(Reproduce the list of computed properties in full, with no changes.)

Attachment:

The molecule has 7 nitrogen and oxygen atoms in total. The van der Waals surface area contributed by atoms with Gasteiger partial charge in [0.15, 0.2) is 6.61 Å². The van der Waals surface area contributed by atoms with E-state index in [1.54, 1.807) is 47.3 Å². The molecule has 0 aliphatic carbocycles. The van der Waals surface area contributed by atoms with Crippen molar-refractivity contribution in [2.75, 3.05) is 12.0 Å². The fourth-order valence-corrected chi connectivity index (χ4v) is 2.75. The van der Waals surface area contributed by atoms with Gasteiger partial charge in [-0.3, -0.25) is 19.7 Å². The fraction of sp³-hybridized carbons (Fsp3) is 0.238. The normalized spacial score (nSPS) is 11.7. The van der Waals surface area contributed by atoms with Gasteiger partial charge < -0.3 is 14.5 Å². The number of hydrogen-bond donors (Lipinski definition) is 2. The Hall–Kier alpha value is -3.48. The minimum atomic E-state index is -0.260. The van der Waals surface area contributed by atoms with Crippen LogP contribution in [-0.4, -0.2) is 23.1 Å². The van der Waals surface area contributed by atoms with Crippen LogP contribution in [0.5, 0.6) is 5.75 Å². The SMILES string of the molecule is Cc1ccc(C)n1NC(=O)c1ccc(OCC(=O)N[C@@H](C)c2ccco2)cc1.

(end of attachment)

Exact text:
The molecule has 7 nitrogen and oxygen atoms in total. The van der Waals surface area contributed by atoms with Gasteiger partial charge in [0.15, 0.2) is 6.61 Å². The van der Waals surface area contributed by atoms with E-state index in [1.54, 1.807) is 47.3 Å². The molecule has 0 aliphatic carbocycles. The van der Waals surface area contributed by atoms with Crippen molar-refractivity contribution in [2.75, 3.05) is 12.0 Å². The fourth-order valence-corrected chi connectivity index (χ4v) is 2.75. The van der Waals surface area contributed by atoms with Gasteiger partial charge in [-0.3, -0.25) is 19.7 Å². The fraction of sp³-hybridized carbons (Fsp3) is 0.238. The normalized spacial score (nSPS) is 11.7. The van der Waals surface area contributed by atoms with Gasteiger partial charge < -0.3 is 14.5 Å². The number of hydrogen-bond donors (Lipinski definition) is 2. The Hall–Kier alpha value is -3.48. The minimum atomic E-state index is -0.260. The van der Waals surface area contributed by atoms with Crippen LogP contribution in [-0.4, -0.2) is 23.1 Å². The van der Waals surface area contributed by atoms with Crippen LogP contribution in [0.5, 0.6) is 5.75 Å². The SMILES string of the molecule is Cc1ccc(C)n1NC(=O)c1ccc(OCC(=O)N[C@@H](C)c2ccco2)cc1.